Ko-Fi Request: ‘Make Way for Tomorrow’

This article was based on a request from one of my patrons on ko-fi. For $3, you can recommend a film for me to watch and write an article about! Visit this link if interested!

I knew all along it was going to end badly. Leo McCarey’s Make Way for Tomorrow harbors no illusions about where it’s going to conclude. From the opening scene, where two elderly parents inform their adult children that the bank is about to seize their home, it’s clear that there is no escape for these people.

A couple things nevertheless surprised me about Make Way for Tomorrow. The first is the naturalistic performances. The narrative may lend itself to high melodrama and heightened emotions, but McCarey has his actors tend to underplay and suppress. They stumble and step on each other’s lines in a genuine, realistic way.

The key performances, obviously, are Victor Moore and Beulah Bondi as the elderly parents. They are so tender and fragile, their voices cracking and breaking with every line, as though they’re about to collapse into dust at any moment. It’s heartbreaking just to watch them go about their days. Death is slow in Make Way for Tomorrow. It doesn’t come all at once, but piecemeal over a long time. When the two say farewell in that devastating final scene, they know it’s goodbye for good. They know that they don’t have life enough left to make it to another meeting. No one dies in Make Way for Tomorrow, but that’s only because they’re all dead from the start. Death’s inevitability ruins what life one might have left, and the film spends no time making peace with it.

It’s that last point that sits most uncomfortably with me, and why the film is so powerfully tragic. When Pa Cooper boards that train at the end, he does so still uneasy and upset by the finality of his farewell. When Ma Cooper watches him go, she suffers the same lack of closure. When the film leaves them, they still have months left to live, months of separation, months knowing that the end will come for one of them before they get to see each other again. And the film comes up with no comfort for them. There is no quelling of despair. There isn’t even a discussion of the afterlife, or indeed any religious mitigation of their anguish. Make Way for Tomorrow feels almost sacrilegious in its total dismissal of comfort in faith. It feels especially unusual for a film of the time.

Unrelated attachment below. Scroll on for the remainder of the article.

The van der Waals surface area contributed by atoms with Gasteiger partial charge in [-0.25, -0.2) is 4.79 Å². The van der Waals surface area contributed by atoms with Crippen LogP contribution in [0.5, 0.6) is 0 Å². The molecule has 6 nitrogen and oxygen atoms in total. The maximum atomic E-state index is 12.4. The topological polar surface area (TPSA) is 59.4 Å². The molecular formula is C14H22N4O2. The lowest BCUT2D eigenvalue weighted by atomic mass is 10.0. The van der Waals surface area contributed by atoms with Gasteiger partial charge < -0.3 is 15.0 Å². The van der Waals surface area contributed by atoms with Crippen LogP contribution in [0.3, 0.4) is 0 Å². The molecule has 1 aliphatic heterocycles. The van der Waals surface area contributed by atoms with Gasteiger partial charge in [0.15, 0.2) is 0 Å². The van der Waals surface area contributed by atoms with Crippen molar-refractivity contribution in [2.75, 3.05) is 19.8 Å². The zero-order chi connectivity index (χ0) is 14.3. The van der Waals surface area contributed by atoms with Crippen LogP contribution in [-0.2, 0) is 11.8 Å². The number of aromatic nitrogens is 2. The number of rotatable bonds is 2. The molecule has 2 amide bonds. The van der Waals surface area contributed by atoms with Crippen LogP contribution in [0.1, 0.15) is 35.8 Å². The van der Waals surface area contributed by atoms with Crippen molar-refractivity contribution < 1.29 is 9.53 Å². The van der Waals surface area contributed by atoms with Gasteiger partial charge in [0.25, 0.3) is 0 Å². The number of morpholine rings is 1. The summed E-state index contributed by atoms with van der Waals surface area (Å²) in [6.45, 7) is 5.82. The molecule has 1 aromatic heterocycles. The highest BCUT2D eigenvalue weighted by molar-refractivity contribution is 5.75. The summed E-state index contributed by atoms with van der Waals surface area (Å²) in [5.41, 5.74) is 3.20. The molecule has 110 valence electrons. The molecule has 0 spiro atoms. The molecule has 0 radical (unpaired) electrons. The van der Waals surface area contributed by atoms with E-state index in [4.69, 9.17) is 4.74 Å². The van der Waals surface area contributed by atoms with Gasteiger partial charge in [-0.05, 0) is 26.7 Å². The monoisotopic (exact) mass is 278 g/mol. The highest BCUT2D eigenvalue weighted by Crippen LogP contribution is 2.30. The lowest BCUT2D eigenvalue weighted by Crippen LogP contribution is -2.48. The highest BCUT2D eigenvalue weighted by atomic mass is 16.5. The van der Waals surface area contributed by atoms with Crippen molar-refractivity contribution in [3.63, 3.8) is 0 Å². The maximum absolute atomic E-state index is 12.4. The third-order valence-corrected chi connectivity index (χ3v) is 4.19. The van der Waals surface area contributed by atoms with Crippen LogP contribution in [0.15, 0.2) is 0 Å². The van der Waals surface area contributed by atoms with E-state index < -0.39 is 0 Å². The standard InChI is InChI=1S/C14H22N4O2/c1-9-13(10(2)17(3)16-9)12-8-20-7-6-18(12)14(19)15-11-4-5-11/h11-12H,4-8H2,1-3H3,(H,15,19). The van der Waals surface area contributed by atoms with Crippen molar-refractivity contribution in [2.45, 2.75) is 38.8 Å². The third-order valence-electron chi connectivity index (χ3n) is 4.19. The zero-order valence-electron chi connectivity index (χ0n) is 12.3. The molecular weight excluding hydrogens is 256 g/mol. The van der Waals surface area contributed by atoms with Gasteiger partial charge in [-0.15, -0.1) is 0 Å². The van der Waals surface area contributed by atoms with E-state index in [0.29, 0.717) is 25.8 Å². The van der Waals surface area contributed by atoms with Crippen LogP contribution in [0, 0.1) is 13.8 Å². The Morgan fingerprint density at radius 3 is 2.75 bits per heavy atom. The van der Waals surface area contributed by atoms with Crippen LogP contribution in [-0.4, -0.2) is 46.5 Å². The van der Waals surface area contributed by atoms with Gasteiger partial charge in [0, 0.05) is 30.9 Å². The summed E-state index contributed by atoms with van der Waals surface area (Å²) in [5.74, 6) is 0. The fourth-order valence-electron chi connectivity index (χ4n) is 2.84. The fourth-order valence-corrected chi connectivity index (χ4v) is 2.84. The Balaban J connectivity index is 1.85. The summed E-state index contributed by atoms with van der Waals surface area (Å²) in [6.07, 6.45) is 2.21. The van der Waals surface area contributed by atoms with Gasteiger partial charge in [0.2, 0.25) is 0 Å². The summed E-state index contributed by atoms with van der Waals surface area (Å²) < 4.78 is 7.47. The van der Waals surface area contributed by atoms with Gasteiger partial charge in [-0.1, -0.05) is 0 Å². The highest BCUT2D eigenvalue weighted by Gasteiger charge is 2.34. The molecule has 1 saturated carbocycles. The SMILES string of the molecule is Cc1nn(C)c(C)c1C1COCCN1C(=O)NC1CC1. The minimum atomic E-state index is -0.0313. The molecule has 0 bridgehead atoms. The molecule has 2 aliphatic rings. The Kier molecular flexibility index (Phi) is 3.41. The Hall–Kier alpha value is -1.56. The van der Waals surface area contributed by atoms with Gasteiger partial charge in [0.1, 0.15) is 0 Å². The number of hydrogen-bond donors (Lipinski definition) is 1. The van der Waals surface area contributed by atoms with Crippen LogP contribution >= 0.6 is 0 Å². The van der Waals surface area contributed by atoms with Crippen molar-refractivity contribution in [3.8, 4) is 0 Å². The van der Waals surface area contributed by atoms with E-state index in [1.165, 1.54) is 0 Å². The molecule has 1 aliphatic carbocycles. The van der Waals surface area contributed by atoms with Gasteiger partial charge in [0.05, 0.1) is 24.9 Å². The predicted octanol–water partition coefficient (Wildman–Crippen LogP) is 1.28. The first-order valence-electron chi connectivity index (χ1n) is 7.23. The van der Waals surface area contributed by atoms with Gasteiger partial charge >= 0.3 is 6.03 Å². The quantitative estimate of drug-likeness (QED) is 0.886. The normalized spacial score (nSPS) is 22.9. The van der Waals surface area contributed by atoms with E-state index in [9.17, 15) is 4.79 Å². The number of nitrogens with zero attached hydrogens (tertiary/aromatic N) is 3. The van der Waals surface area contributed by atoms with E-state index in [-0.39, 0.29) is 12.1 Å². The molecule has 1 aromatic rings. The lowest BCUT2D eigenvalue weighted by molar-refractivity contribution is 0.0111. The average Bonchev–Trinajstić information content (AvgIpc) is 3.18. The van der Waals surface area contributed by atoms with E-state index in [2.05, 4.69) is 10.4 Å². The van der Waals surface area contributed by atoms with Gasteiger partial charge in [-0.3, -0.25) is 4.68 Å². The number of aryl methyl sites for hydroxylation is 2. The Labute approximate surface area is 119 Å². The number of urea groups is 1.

Just as unusual is the film’s tone. For as bleak as its ending is, it’s quite funny in places. Most of the middle of the film is a sort of comedy of errors, with Ma Cooper blundering through the lives of her daughter-in-law and granddaughter in a humorously clueless way. The scene where she brings down the mood at a bridge class her daughter-in-law is hosting by loudly discussing her misery on the phone with her husband is hilarious. Make Way for Tomorrow isn’t unwilling to find ironic humor in the terrible circumstances of its characters. Still, it never stoops to mockery. The comedy always comes from the humanity of these characters, and never from ridiculing their pitiable situation.

It’s a thin wire to walk on, and McCarey does admirable work. How easy it would have been to slip into outright farce or dour drama. And Make Way for Tomorrow loses none of its wit or its grace by walking down the middle. It’s all the more powerful for having a foot in both forms. Though its ending ensures that I’m not likely to rewatch it for some time, Make Way for Tomorrow is a gently yet profoundly moving film, and I’m glad I got to see it.

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